Terms Used in Print Manufacturing
A water-based alternative to varnish for protecting and enhancing printing. May be applied in-line (on press) as a gloss, satin, or dull coating. Fast drying, durable, and non-yellowing.
A one-color photographic proof for checking design elements and page position. Ensures correct folding, trimming, and other bindery operations. Commonly called bluelines, or simply blues.
A descriptive characteristic of color, brightness also refers to the amount of light reflected from the surface of paper (or ink). A measure of a color's value, shade also describes the process of darkening a color by adding black or a complementary color.
The combination of process colors used to reproduce the colors of an original image or object. Process colors are in balance when perceived as true to the original, with no undesirable casts or incorrect hues.
Patches of solid, patterned, and tinted inks on the tail edges of press sheets. These quality control devices permit the measurement of variables such as a color balance and registration, trapping, print density, dot gain, and slur.
Non-printed reproductions of color art produced by printers to closely approximate final printed color.
The portions of an image to be reproduced, as indicated by vertical and horizontal corner lines.
Halftone dot growth causing darkened tones and colors, as well as reduced shadow contrast.
The technique of reproducing a black-and-white photograph as a tonally enhanced, two-color halftone.
Page numbers in publishing — evens on the left, odds on the right.
The leading edge of a press sheet, held by metal gripper "fingers" during offset printing. The gripper margin (about 3/8") allows the sheet to pass through the press without affecting the image area.
The combined inner margins of a publication's facing pages.
Print defects caused by foreign matter on the blanket or plate of the printing press. Often appear in areas of solid ink coverage as dark specks surrounded by light rings of non-printed stock.
Page arrangement into signature layouts, as defined by factors such as number of pages, press size, sheet size, and bindery considerations. Ensures correct sequential assembly when printed and bound.
Unacceptable visual patterns within halftones and screen tints caused by misaligned screens or imprecise register. Also caused by optical pattern conflicts between images and halftones dots, as well as between halftone screens and prescreened pieces.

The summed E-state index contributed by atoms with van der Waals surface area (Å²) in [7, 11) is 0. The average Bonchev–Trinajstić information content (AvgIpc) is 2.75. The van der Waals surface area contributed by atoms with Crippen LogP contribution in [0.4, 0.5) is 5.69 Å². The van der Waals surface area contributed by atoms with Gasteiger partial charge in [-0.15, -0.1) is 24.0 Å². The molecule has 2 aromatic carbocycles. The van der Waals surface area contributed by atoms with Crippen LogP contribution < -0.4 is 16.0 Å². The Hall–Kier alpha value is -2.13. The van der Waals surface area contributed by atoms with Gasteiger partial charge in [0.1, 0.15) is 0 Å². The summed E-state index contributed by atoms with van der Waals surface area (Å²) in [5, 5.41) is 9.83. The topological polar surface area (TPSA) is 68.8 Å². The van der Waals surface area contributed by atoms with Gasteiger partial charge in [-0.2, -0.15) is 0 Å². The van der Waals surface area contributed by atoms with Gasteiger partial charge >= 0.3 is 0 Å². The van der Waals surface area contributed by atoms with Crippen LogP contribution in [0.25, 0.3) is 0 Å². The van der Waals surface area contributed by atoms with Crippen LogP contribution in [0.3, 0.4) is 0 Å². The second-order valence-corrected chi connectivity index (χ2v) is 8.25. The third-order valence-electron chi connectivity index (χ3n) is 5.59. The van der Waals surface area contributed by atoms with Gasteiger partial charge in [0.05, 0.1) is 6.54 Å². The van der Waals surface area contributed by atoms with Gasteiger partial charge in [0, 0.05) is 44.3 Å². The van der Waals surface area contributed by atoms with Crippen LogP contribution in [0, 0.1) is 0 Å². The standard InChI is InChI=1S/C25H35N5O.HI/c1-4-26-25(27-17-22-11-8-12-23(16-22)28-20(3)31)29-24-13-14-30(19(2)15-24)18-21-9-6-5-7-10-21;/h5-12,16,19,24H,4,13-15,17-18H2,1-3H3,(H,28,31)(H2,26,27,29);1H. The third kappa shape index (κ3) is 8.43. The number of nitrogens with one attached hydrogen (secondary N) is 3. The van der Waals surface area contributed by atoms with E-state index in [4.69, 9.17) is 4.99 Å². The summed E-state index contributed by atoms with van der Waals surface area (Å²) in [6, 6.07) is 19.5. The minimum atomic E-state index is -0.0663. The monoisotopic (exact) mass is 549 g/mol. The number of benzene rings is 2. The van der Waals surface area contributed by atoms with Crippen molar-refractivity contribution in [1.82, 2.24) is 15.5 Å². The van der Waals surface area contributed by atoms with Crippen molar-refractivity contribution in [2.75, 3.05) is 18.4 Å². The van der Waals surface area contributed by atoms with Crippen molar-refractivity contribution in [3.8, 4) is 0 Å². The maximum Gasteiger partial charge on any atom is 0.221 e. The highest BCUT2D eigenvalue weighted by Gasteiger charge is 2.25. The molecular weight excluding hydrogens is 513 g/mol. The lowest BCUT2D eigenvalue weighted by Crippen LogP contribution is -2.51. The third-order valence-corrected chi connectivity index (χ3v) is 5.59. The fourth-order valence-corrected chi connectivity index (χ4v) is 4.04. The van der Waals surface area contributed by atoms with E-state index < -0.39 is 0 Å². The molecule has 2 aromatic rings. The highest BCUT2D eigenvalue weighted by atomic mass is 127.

The result of uneven ink absorption on poorly formed paper surfaces, this spotty variation in color or gloss appears most often in large solid or tint areas.
A dry spray of powdered starch at delivery end of press used to separate freshly printed sheets with a fine layer of particles, thus allowing the ink to dry and avoiding undesirable offsetting.
A print quality problem where wet ink from a freshly printed sheet is transferred to the sheet above or below it in the delivery pile. Also called offset, or setoff.
A paper's translucency, or the degree to which it minimizes print show-through from the opposite side. Also describes the degree to which an ink covers a substrate (or other inks).
The alignment of fibers along the direction of flow in papermaking. In grain-long paper, fibers run parallel to the sheet's length, while grain-short follows the width. Generally, registration is easier to control, folds are cleaner, and binding stronger when running with the grain.
Precision print alignment relative to the edge of the sheet, and to corresponding graphic elements (including separations). Small cross-hair targets on mechanicals and film help to ensure accurate register on flats, plates, and press sheets.
Undesirable print abrasions caused by surface wear or rough handling. Particularly problematic in packaging, scuffing may be minimized with scuff-proof inks, varnishes, and other coatings.
A press accommodating individual sheets rather than the paper rolls required of higher-volume web presses. Sheetfed presses facilitate makeready and minimize paper spoilage, and the feeder mechanism accepts a wider range of paper stock. InnovaCorp specializes in the use of sheetfed digital and offset printing.
A folded sheet of paper-printed on both sides-for use in a publication. Signatures are produced in four-page increments, up to 64 pages. In common practice, the term also refers to any press sheet to be folded and bound.
Screen tints are created by specifying percentages of solid (or flat) ink colors. Lighter, less dense colors and shading effects may be simulated by this uniform pattern of dots, similar to halftones. Tint also refers to the changing of a color's hue by adding color or extender to the ink.
A clear-coat liquid sealer that overprints ink and paper to protect against scratches and scuffing, increase longevity, and enhance image appearance and impact. Can be gloss or dull.
The process of cleaning ink and dampening solutions from press components (such as plates, rollers, and fountains), for changing colors or preparing for a new print job.
A press imposition using the same plate for printing both sides of a press sheet, where the sheet is tumbled end-to-end for second-pass printing on the back. Because the gripper edge is changed and press adjustments made, this method is rarely used when precise register is critical.
An imposition method utilized the same plate for printing both sides of a press sheet, where the back-up, or second side, is printed by turning the sheet over-from the left to right. This method provides better register than work-and-roll by maintaining the same gripper edge.